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One Way Children Set Up Instagram Accounts and Hide It from Their Parents

| May 14, 2014 | Comments (1)
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Parents, here is what I said in 2012 when we published an article about Instagram: Is It Ok for Kids? What Parents Need to Know. I said it then, and stand by it now. Instagram is changing the way people share photos and they do it simply and beautifully.

However, this photo sharing app is much more than that. It’s also a social media network made with the general, adult audience in mind. It was not made with the child, tween, or young teen in mind. Why do I say this? Three reasons:

  1. Instagram hasn’t implemented the children’s privacy guidelines outlined in the Children’s Online Privacy Protection Act (COPPA). In fact, their terms say: if you are 12 or younger you may not use Instagram.
  2. If you have the time to review the nearly 300 comments to this article, you’ll see that kids, teens, parents, and adults write about the unhealthy or otherwise, non-youth friendly content (cutting, beastiality, violence, porn) that is explorable and well within reach of being discovered and viewed by your child or young teen.
  3. A parent isn’t notified of their child’s use of the social app. So if you’re not a digitally aware, digitally educated, or digitally involved parent, you probably have no idea if your child has the app.

Here are some of the most concerning comments:
“Ok so Instigram seriously is bad. my 9 year old daughter has an instigram and was lured into meeting with a 68 year old man who claimed he was a 12 year old girl. VERY BAD SITE!!! Never use it. Block it :) just a tip i dont want your kids getting sucked in”

“(W)e are going thru a similar issue that I never thought we would have to deal with. Our daughter is very smart, straight a s, very mature and was reposting info from a cutters site & we recently learned she had cut herself. I was stupid to believe she was only looking at pics of one direction. WAKe UP PARENTS, THIS COULD BE YOU. PLEASE MONITOR THEIR EVERY MOVE.”

“Just because something is popular doesn’t mean it’s a good idea, or that it is age appropriate for you. Instagram requires that you be 13, if they find out you’re not they’ll close your account. If you still want one anyway, talk with your parents, let them look into it and help you decide if its right for you at your age. If they say no, I’d follow their advice, they only want to keep you safe.”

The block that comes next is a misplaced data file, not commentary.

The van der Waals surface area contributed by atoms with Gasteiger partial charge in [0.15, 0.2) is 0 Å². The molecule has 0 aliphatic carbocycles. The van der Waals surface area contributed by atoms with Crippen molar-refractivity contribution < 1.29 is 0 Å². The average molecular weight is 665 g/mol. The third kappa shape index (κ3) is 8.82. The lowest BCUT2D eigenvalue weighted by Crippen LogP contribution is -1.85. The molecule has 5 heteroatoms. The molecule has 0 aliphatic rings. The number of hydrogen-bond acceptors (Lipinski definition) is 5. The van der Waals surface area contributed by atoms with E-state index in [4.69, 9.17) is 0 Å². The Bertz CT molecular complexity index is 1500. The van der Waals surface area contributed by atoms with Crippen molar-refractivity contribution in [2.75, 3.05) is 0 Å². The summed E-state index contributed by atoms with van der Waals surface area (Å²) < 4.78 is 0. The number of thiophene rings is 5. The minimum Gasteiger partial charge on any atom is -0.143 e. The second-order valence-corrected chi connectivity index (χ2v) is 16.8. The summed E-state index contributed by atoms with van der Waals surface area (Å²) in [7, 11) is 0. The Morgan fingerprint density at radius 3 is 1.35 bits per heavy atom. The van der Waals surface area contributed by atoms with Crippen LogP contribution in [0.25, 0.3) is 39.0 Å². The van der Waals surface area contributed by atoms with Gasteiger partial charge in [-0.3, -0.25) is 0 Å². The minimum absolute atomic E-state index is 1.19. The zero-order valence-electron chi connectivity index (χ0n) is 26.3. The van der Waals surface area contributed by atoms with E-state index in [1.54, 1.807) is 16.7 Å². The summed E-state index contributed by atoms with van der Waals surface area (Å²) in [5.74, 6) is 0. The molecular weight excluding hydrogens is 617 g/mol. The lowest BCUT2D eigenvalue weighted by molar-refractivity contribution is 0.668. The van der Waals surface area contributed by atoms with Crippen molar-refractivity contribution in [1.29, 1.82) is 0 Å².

Perhaps you are the parent that knows enough to say: “No, Instagram is not for you at this age. We’re going to wait awhile.”

If you are, yet you believe your child may still have set up an “IG”, or “Insta” anyway, this is one way your child may have set it up even if you haven’t found it on their tablet or phone. Kids will often hide the app within a folder on the device’s home screen, among other apps, in an attempt to hide it from parents.

Follow how one 10-year old told us how they set up an Instagram account and hid it from their parents:

I went thought the same issues with my mom at age 8. I really wanted an insta but she said I was too young so I got it at 9 years. I am 10 now. There is a secret to get an insta… All you need to do is secretly create an email, get an insta, and ur set. My mom doesn’t know about my Instagram because she said 12 I could. I can’t wait so I created one and she doesn’t know because she checks my iPad. But I put it in the education section and downloaded a bunch of smart apps and put insta last. So when I am 12 I create a new account with her…delete it then keep my old one. It’s a genius plan and I never got caught and never will. It is fine what will ur parents do…

When parents have open communication with their kids, often times, compromises can be made about what apps are appropriate and allowed, and which ones aren’t. I recommend you go to CommonSenseMedia.org to learn what social media apps are best for your child. They do a fantastic job of reviewing apps, games and more.

I advocate for:

  1. an agreement in families about responsible use of technology and phones where rules and consequences are clearly outlined and agreed to.
  2. “open phone/open device” policy. Parents should be able to review apps, contacts, texts or other sections of a device where content is posted on the Internet. Private, unpublished spaces should be private and respected.
  3. Purchasing monitoring software should be utilized only if your child has continually broken your rules.

So, if you believe your child has set up an Instagram after being told not to, consider doing the following:

  1. Ask them.
  2. Sync their devices with yours. If Instagram appears under apps and you don’t have an account, there’s your answer.
  3. Look inside folders with labels such as “Games” “Educational” “Reading” or “Music.”
  4. Look for additional pages on their home screen.

Instagram is a social media photo sharing app that your older teen should enjoy when you believe they are socially and emotionally mature, responsible, and ready to handle the totality of the culture that is around them.

For those young people and families that aren’t ready for the adult culture, there’s Yoursphere.

 

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Yoursphere is now available for iPhone, iPad and iPod Touch! Download it now!

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Comments (1)

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  1. Jean says:

    Great tips, thanks! I wouldn’t have thought about the folders. I’ve see that it’s common for kids to also set up multiple accounts, or shared accounts with friends. And another idea for finding out about hidden Instagram accounts (at least for iDevices) would be to login to iTunes using the child’s AppleId, and the app would be in the purchase history.

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